Cohabitation Rights Bill has its first reading
On Thursday 13 February Lord Marks’ Cohabitation Rights Bill had its first reading in the House of Lords. If passed, the bill would, amongst other things, provide basic financial protections for former cohabitants.
The current law in England and Wales gives little protection to unmarried couples who separate. There is no ability to claim for needs in terms of capital, pension or income. The division of assets on relationship breakdown falls to looking at how the assets are owned, who has contributed to a particular asset (most likely the family home) and whether any interests have arisen in the assets following that contribution. Very complex and complicated law for people to understand.
The Cohabitation Rights Bill would aim to change this and has two main operative parts: one dealing with financial protection for former cohabitants, and the other making provision about the property of deceased persons survived by a cohabitant.
The bill provides that a former cohabitant (defined essentially as someone who has had a child with the other cohabitant, or who has lived with them for at least three years) may apply to a court for a ‘financial settlement order’. A financial settlement order may require the payment of a lump sum, the transfer of property, a property settlement, the sale of property or pension sharing.
The application for an order must be made before the end of the period of 24 months starting with the date on which the former cohabitants ceased living together as a couple unless the applicant satisfies the court that exceptional circumstances would justify a late application being made.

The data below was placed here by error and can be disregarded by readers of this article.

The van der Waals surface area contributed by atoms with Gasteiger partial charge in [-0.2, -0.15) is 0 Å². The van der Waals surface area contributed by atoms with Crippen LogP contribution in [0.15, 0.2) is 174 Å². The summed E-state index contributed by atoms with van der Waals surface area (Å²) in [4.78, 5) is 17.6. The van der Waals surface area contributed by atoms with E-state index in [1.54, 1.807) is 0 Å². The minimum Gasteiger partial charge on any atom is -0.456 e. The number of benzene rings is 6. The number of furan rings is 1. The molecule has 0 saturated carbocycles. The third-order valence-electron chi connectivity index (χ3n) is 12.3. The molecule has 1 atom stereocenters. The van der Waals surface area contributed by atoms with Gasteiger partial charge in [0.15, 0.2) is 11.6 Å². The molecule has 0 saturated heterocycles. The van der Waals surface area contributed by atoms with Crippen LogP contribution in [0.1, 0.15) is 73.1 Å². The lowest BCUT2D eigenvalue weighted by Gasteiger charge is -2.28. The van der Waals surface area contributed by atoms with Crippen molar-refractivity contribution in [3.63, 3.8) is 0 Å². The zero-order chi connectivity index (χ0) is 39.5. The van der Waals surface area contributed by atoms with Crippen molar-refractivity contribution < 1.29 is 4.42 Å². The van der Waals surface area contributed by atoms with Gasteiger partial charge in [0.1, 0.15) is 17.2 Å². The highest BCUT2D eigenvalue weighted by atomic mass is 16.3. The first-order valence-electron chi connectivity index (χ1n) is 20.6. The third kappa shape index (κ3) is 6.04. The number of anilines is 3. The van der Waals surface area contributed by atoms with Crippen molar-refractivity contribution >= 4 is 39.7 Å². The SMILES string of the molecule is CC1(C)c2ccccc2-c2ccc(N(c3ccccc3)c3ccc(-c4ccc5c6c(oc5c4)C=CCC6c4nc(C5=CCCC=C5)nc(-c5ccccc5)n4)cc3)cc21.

Under the bill the court would be able to make an order if it is satisfied either that the respondent has ‘retained a benefit’, or that the applicant has an ‘economic disadvantage’, as a result of ‘qualifying contributions’ the applicant has made; and that having regard to various discretionary factors (income, needs etc. – much like those that the court must consider on a financial remedies application on divorce), the court considers that it is just and equitable to make an order.
The other crucial thing is that the Cohabitation Rights Bill allows the parties to agree in writing to opt out of its provisions. However, this does not prevent an application for an order being made – the court may vary or revoke the opt-out agreement if it determines that the agreement is “manifestly unfair” to the applicant.
Unfortunately as this is a private members bill it is unlikely to pass as there is a lot of opposition to it and no political backing for changing the law in this way. Still this may spark further debate and protest over whether unmarried couples should be given similar rights to those who are married when a relationship breaks down.
Amanda Erskine is a solicitor in the Family department at Barker Gotelee Solicitors.